Criminal Revisions

In addition to its original and appellate criminal jurisdiction, the High Court has revisionary jurisdiction in respect of criminal proceedings and matters dealt with by the State Courts (section 23 of the Supreme Court of Judicature Act). The relevant legislation on the High Court’s revisionary jurisdiction and the procedure to be adopted for such appeals are contained in, respectively, section 23 of the Supreme Court of Judicature Act and section 400 to 404 of the CPC. The revisionary jurisdiction of the High Court empowers the Court to examine the record of any criminal proceedings before the State Courts or any criminal case disclosure conference, and correct any irregularities in the decisions of such matters. The High Court may exercise its revisionary powers even when no appeal has been filed.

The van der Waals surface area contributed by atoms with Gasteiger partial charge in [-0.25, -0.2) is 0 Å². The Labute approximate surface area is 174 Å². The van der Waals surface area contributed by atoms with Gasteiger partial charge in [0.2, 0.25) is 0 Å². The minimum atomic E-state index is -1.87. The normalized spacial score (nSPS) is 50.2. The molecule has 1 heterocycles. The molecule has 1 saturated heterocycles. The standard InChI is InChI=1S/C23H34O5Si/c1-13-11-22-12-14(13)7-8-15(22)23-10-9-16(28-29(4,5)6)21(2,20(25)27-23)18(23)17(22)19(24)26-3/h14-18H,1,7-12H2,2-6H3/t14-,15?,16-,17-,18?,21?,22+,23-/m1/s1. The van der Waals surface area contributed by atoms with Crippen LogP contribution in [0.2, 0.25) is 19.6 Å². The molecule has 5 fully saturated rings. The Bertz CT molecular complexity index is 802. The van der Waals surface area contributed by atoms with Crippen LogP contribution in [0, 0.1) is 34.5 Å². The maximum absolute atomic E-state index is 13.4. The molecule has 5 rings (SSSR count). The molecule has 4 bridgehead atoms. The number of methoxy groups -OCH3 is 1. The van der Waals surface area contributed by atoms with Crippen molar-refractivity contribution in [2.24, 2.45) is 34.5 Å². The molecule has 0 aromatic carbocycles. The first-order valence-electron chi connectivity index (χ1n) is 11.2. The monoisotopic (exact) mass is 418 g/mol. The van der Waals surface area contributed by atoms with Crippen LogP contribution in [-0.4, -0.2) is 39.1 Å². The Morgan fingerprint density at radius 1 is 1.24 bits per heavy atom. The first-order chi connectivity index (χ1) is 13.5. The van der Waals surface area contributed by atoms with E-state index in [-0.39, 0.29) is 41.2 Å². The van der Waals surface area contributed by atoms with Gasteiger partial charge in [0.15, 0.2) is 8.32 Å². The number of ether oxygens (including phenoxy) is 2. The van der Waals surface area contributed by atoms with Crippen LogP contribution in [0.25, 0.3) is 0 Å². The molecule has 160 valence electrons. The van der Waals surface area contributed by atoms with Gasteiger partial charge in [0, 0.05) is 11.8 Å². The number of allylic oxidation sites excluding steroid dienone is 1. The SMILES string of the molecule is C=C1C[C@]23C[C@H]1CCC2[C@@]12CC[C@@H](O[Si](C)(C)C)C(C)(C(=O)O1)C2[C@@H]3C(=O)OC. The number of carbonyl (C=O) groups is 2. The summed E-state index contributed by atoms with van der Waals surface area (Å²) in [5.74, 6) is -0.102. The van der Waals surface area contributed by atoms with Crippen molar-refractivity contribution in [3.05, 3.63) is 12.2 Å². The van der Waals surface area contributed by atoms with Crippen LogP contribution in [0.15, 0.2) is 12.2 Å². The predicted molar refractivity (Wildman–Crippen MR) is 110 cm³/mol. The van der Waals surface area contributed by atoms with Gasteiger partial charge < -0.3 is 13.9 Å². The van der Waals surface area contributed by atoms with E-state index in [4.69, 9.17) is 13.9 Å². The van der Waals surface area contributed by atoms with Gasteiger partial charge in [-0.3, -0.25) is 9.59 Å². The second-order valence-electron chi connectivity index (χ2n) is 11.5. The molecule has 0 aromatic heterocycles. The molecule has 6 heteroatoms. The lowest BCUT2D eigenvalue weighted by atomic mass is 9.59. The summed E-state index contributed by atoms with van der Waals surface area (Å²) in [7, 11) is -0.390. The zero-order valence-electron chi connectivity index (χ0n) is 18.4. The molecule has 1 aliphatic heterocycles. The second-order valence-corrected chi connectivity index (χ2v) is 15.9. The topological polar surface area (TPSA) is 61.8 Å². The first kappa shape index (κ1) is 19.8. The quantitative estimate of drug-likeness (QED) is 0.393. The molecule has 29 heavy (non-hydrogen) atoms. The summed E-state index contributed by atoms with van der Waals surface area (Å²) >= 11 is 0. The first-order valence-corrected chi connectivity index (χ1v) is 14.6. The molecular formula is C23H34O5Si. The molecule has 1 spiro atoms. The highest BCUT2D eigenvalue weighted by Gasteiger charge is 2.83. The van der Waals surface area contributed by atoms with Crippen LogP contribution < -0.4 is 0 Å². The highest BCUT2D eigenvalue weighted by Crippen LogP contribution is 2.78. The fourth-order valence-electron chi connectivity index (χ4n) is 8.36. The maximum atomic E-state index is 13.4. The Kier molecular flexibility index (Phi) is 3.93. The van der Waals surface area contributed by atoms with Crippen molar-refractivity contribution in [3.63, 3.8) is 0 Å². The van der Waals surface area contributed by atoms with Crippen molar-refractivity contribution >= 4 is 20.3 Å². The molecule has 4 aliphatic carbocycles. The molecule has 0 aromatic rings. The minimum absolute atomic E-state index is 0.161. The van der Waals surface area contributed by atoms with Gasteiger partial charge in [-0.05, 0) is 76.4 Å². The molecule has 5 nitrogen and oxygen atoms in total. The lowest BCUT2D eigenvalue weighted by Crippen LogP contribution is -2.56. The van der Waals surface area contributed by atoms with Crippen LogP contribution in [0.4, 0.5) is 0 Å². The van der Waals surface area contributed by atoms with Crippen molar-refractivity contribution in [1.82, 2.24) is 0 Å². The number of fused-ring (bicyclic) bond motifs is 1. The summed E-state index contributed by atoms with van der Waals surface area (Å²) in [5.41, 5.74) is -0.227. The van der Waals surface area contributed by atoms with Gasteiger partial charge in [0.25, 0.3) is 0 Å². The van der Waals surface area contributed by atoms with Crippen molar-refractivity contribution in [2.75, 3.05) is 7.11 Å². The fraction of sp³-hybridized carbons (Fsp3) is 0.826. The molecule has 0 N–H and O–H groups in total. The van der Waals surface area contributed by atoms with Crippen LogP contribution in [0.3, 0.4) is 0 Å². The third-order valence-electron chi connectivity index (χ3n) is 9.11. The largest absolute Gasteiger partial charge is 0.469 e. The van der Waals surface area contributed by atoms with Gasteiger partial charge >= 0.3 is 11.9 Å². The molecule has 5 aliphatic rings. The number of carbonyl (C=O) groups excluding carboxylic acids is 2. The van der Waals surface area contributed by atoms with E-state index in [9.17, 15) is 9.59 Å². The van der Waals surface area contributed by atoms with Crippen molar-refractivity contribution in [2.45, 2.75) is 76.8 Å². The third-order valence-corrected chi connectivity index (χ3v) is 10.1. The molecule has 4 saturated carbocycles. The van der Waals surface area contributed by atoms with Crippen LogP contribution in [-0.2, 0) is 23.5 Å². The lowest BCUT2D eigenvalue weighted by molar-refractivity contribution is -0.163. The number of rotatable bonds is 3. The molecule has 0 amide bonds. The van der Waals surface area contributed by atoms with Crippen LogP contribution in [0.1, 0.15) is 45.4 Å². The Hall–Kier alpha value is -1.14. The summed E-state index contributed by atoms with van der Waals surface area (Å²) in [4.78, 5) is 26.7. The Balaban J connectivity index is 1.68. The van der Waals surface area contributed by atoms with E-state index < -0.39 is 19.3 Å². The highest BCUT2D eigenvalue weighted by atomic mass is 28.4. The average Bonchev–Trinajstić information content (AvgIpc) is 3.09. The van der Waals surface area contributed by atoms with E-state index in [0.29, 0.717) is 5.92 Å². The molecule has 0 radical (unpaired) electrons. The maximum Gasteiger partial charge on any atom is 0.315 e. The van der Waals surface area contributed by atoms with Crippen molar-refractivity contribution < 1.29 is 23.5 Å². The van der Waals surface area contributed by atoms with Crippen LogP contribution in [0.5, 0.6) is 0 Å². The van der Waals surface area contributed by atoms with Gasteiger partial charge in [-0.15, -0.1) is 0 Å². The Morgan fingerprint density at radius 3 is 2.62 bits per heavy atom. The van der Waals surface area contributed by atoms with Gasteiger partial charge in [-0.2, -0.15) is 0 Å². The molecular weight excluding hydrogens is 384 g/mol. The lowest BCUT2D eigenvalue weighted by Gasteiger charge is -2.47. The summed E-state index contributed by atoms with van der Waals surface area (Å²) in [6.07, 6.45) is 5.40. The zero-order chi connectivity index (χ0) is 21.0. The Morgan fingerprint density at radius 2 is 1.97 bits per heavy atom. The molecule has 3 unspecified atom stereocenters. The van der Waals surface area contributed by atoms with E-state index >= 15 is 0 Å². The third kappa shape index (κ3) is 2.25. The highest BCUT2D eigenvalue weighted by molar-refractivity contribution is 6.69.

Where a party files an application for Criminal Revision, it should be accompanied by an affidavit supporting the application and if relevant, the Records of Proceedings.

As in the case of Magistrate’s Appeals, Criminal Revisions are open court hearings and may be attended by the public.

The decision of the High Court in a Criminal Revision is final.  However, any party to the matter may, with leave of the Court of Appeal, refer a question of law of public interest arising from the matter to the Court of Appeal (section 397(1) of the Criminal Procedure Code).  The Public Prosecutor may refer any question of law of public interest to the Court of Appeal, without the leave of the Court of Appeal (section 397(2) of the Criminal Procedure Code). 

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